In French, "interpelés" means "to be shocked" but I can also be used as a synonym of "arrested". Jan Patočka himself has been arrested by the Czech Communist authorities and then interrogated for so long that he died. There is also the exemple of Ihor Kozlovskyi, a Ukrainian thinker who has been a great inspiration to me. In 2016, he was arrested in Donetsk by the Russian, then interrogated and tortured. He has been released only two years later, during a prisoner exchange. Sadly, he is now dead.

We are living with the issues raised by the experiences of the people I have mentioned. If we want to understand what solidarity we have with the "interpelés, if we want to remain free, Europe must show much more solidarity and not be distracted by those who try to divide us. The In the face of war – European dialogue project of the Institut français, in which I will take part again in March in Warsaw, is the representation of this new wave of solidarity between people who are shocked (interpelés) humanly, historically and philosophically. The recent launch of the Ukrainian Institute in Paris is also another step towards closer collaboration between Ukrainian and French cultural players.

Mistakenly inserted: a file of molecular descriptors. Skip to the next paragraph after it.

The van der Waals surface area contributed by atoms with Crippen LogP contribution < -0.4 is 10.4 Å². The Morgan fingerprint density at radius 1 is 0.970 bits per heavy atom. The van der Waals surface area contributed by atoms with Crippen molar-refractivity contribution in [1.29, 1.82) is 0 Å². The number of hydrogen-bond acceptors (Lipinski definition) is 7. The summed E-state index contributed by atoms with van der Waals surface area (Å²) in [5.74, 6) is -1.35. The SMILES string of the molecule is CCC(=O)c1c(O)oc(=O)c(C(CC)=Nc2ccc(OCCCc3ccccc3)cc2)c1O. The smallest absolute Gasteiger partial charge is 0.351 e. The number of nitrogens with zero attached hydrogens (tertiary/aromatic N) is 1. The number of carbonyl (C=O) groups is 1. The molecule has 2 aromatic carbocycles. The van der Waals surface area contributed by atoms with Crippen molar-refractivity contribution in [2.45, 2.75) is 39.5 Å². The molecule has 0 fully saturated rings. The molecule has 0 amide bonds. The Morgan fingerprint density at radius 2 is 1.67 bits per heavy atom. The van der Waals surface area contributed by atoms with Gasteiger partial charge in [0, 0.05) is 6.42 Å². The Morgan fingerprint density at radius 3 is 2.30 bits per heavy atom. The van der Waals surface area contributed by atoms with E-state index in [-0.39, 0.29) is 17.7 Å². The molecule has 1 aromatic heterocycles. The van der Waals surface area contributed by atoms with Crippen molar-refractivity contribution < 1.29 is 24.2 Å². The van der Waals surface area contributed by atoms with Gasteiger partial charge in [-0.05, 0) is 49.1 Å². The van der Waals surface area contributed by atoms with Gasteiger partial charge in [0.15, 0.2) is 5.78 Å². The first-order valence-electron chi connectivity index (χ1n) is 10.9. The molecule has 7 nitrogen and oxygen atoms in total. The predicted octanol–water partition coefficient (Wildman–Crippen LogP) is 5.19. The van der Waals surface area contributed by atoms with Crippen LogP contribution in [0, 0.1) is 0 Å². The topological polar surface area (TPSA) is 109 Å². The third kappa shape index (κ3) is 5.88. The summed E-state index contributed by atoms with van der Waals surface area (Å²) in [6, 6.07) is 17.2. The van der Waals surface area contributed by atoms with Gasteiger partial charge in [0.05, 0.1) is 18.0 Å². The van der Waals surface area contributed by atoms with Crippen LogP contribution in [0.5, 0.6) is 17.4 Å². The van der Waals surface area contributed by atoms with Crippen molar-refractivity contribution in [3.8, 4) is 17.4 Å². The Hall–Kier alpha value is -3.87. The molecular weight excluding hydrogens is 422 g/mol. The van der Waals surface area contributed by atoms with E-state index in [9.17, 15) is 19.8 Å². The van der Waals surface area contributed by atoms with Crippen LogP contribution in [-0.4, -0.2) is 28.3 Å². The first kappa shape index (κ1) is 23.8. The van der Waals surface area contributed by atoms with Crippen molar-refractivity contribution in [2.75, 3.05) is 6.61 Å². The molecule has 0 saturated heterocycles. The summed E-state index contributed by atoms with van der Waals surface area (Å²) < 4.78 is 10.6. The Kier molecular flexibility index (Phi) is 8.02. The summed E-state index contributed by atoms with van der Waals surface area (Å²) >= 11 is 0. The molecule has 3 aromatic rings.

In the background of the questions asked by the experiences of Jan Patočka, Ihor Kozlovskyi and so many others, there is also gratitude for those who have gone before us. That's why I'm particularly committed to translation, to make European thought known in Ukraine. We have translated many works, notably with the support of the Institut français, including those by Paul Ricoeur, Blaise Pascal, Montaigne, Régis Debré, François Furet, Levinas, Mauriac and Alexis de Tocqueville. We have also translated Robert Badinter and his major work L'abolition, and we are currently working on his book Vladimir Poutine, l'accusation, published in 2023, as well as Histoire de la conscience européenne, edited by Antoine Arjakovsky. For 30 years, the publishing house "Duh I litera" tries to give access to foreign authors to Ukraine.